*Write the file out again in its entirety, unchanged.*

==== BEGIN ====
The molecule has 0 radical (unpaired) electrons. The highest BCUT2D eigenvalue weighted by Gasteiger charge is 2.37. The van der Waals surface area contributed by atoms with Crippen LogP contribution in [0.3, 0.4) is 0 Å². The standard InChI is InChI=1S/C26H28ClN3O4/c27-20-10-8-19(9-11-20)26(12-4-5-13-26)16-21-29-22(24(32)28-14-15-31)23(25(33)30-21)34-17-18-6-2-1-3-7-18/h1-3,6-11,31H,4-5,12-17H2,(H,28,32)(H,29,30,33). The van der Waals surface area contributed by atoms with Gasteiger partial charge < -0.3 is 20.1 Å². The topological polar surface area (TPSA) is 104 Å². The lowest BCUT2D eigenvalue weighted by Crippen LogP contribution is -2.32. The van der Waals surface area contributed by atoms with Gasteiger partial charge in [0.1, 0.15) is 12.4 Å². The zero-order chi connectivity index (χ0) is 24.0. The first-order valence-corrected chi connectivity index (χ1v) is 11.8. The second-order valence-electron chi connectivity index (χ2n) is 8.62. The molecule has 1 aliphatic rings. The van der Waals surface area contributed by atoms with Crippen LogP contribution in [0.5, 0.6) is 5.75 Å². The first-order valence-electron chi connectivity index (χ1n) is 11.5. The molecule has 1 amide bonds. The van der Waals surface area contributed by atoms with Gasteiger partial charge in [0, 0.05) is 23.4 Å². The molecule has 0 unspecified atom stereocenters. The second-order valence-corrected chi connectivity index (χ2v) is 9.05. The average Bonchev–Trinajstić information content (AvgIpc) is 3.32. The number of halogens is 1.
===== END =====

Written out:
The molecule has 0 radical (unpaired) electrons. The highest BCUT2D eigenvalue weighted by Gasteiger charge is 2.37. The van der Waals surface area contributed by atoms with Crippen LogP contribution in [0.3, 0.4) is 0 Å². The standard InChI is InChI=1S/C26H28ClN3O4/c27-20-10-8-19(9-11-20)26(12-4-5-13-26)16-21-29-22(24(32)28-14-15-31)23(25(33)30-21)34-17-18-6-2-1-3-7-18/h1-3,6-11,31H,4-5,12-17H2,(H,28,32)(H,29,30,33). The van der Waals surface area contributed by atoms with Gasteiger partial charge < -0.3 is 20.1 Å². The topological polar surface area (TPSA) is 104 Å². The lowest BCUT2D eigenvalue weighted by Crippen LogP contribution is -2.32. The van der Waals surface area contributed by atoms with Gasteiger partial charge in [0.1, 0.15) is 12.4 Å². The zero-order chi connectivity index (χ0) is 24.0. The first-order valence-corrected chi connectivity index (χ1v) is 11.8. The second-order valence-electron chi connectivity index (χ2n) is 8.62. The molecule has 1 aliphatic rings. The van der Waals surface area contributed by atoms with Crippen LogP contribution in [0.5, 0.6) is 5.75 Å². The first-order valence-electron chi connectivity index (χ1n) is 11.5. The molecule has 1 amide bonds. The van der Waals surface area contributed by atoms with Gasteiger partial charge in [0, 0.05) is 23.4 Å². The molecule has 0 unspecified atom stereocenters. The second-order valence-corrected chi connectivity index (χ2v) is 9.05. The average Bonchev–Trinajstić information content (AvgIpc) is 3.32. The number of halogens is 1.